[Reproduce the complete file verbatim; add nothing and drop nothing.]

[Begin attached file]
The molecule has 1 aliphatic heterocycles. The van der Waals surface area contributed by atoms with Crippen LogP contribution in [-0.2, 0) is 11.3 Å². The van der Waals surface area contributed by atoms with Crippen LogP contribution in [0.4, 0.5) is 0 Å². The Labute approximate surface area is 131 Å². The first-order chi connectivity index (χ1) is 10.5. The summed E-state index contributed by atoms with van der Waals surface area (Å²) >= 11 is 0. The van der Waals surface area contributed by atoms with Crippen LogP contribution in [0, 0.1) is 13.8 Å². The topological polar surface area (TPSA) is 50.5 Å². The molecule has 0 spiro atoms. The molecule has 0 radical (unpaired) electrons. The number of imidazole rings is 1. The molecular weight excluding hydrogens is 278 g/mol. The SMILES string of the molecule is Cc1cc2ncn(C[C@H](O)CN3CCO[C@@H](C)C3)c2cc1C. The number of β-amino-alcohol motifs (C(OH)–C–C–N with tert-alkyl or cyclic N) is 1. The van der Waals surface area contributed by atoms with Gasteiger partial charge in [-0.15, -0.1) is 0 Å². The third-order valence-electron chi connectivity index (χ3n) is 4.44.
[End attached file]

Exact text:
The molecule has 1 aliphatic heterocycles. The van der Waals surface area contributed by atoms with Crippen LogP contribution in [-0.2, 0) is 11.3 Å². The van der Waals surface area contributed by atoms with Crippen LogP contribution in [0.4, 0.5) is 0 Å². The Labute approximate surface area is 131 Å². The first-order chi connectivity index (χ1) is 10.5. The summed E-state index contributed by atoms with van der Waals surface area (Å²) >= 11 is 0. The van der Waals surface area contributed by atoms with Crippen LogP contribution in [0, 0.1) is 13.8 Å². The topological polar surface area (TPSA) is 50.5 Å². The molecule has 0 spiro atoms. The molecule has 0 radical (unpaired) electrons. The number of imidazole rings is 1. The molecular weight excluding hydrogens is 278 g/mol. The SMILES string of the molecule is Cc1cc2ncn(C[C@H](O)CN3CCO[C@@H](C)C3)c2cc1C. The number of β-amino-alcohol motifs (C(OH)–C–C–N with tert-alkyl or cyclic N) is 1. The van der Waals surface area contributed by atoms with Gasteiger partial charge in [-0.15, -0.1) is 0 Å². The third-order valence-electron chi connectivity index (χ3n) is 4.44.